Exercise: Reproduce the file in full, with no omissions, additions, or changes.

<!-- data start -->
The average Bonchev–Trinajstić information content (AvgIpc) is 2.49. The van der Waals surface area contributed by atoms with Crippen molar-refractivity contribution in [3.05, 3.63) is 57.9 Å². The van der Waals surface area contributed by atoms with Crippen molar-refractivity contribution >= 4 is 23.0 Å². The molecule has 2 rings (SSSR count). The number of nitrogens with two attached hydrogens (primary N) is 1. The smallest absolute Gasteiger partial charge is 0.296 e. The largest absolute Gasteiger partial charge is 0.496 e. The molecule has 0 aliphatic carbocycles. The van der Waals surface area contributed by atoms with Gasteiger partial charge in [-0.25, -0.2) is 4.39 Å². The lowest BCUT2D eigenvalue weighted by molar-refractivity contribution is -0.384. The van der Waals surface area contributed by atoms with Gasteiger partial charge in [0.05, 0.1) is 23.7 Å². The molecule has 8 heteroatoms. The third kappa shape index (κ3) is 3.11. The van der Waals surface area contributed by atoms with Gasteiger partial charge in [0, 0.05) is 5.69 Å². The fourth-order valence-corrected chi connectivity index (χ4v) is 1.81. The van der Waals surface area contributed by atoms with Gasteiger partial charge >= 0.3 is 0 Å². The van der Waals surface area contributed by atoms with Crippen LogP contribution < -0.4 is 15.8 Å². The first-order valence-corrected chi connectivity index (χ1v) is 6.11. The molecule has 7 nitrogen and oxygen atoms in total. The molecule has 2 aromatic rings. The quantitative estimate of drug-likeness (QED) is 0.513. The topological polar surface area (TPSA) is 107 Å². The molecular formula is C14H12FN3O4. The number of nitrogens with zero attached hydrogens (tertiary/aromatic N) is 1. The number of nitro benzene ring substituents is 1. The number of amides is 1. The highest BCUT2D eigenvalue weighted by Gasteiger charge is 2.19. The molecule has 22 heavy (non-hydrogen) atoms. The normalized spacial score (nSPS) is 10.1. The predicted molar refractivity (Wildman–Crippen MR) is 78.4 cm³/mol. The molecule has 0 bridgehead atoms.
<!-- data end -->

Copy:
The average Bonchev–Trinajstić information content (AvgIpc) is 2.49. The van der Waals surface area contributed by atoms with Crippen molar-refractivity contribution in [3.05, 3.63) is 57.9 Å². The van der Waals surface area contributed by atoms with Crippen molar-refractivity contribution >= 4 is 23.0 Å². The molecule has 2 rings (SSSR count). The number of nitrogens with two attached hydrogens (primary N) is 1. The smallest absolute Gasteiger partial charge is 0.296 e. The largest absolute Gasteiger partial charge is 0.496 e. The molecule has 0 aliphatic carbocycles. The van der Waals surface area contributed by atoms with Gasteiger partial charge in [-0.25, -0.2) is 4.39 Å². The lowest BCUT2D eigenvalue weighted by molar-refractivity contribution is -0.384. The van der Waals surface area contributed by atoms with Gasteiger partial charge in [0.05, 0.1) is 23.7 Å². The molecule has 8 heteroatoms. The third kappa shape index (κ3) is 3.11. The van der Waals surface area contributed by atoms with Gasteiger partial charge in [0, 0.05) is 5.69 Å². The fourth-order valence-corrected chi connectivity index (χ4v) is 1.81. The van der Waals surface area contributed by atoms with Gasteiger partial charge >= 0.3 is 0 Å². The van der Waals surface area contributed by atoms with Crippen LogP contribution < -0.4 is 15.8 Å². The first-order valence-corrected chi connectivity index (χ1v) is 6.11. The molecule has 7 nitrogen and oxygen atoms in total. The molecule has 2 aromatic rings. The quantitative estimate of drug-likeness (QED) is 0.513. The topological polar surface area (TPSA) is 107 Å². The molecular formula is C14H12FN3O4. The number of nitrogens with zero attached hydrogens (tertiary/aromatic N) is 1. The number of nitro benzene ring substituents is 1. The number of amides is 1. The highest BCUT2D eigenvalue weighted by Gasteiger charge is 2.19. The molecule has 22 heavy (non-hydrogen) atoms. The normalized spacial score (nSPS) is 10.1. The predicted molar refractivity (Wildman–Crippen MR) is 78.4 cm³/mol. The molecule has 0 bridgehead atoms.